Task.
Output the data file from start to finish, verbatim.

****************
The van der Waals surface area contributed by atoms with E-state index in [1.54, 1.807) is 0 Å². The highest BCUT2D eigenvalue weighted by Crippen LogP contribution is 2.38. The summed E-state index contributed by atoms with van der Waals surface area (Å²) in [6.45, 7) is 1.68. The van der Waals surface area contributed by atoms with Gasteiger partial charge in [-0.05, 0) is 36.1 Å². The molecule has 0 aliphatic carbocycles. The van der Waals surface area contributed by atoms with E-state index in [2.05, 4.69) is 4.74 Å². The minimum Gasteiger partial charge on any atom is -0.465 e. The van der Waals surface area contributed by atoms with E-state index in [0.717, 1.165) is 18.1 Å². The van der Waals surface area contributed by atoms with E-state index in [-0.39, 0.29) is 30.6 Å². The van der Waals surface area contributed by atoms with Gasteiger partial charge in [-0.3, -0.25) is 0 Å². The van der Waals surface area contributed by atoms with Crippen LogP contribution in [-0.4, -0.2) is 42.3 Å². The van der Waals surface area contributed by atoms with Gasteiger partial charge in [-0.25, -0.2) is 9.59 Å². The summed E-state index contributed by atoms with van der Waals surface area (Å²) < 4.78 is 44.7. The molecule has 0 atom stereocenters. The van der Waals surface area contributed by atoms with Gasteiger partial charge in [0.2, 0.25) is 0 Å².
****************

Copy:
The van der Waals surface area contributed by atoms with E-state index in [1.54, 1.807) is 0 Å². The highest BCUT2D eigenvalue weighted by Crippen LogP contribution is 2.38. The summed E-state index contributed by atoms with van der Waals surface area (Å²) in [6.45, 7) is 1.68. The van der Waals surface area contributed by atoms with Gasteiger partial charge in [-0.05, 0) is 36.1 Å². The molecule has 0 aliphatic carbocycles. The van der Waals surface area contributed by atoms with E-state index in [2.05, 4.69) is 4.74 Å². The minimum Gasteiger partial charge on any atom is -0.465 e. The van der Waals surface area contributed by atoms with E-state index in [0.717, 1.165) is 18.1 Å². The van der Waals surface area contributed by atoms with E-state index in [-0.39, 0.29) is 30.6 Å². The van der Waals surface area contributed by atoms with Gasteiger partial charge in [-0.3, -0.25) is 0 Å². The van der Waals surface area contributed by atoms with Crippen LogP contribution in [-0.4, -0.2) is 42.3 Å². The van der Waals surface area contributed by atoms with Gasteiger partial charge in [-0.25, -0.2) is 9.59 Å². The summed E-state index contributed by atoms with van der Waals surface area (Å²) < 4.78 is 44.7. The molecule has 0 atom stereocenters. The van der Waals surface area contributed by atoms with Gasteiger partial charge in [0.2, 0.25) is 0 Å².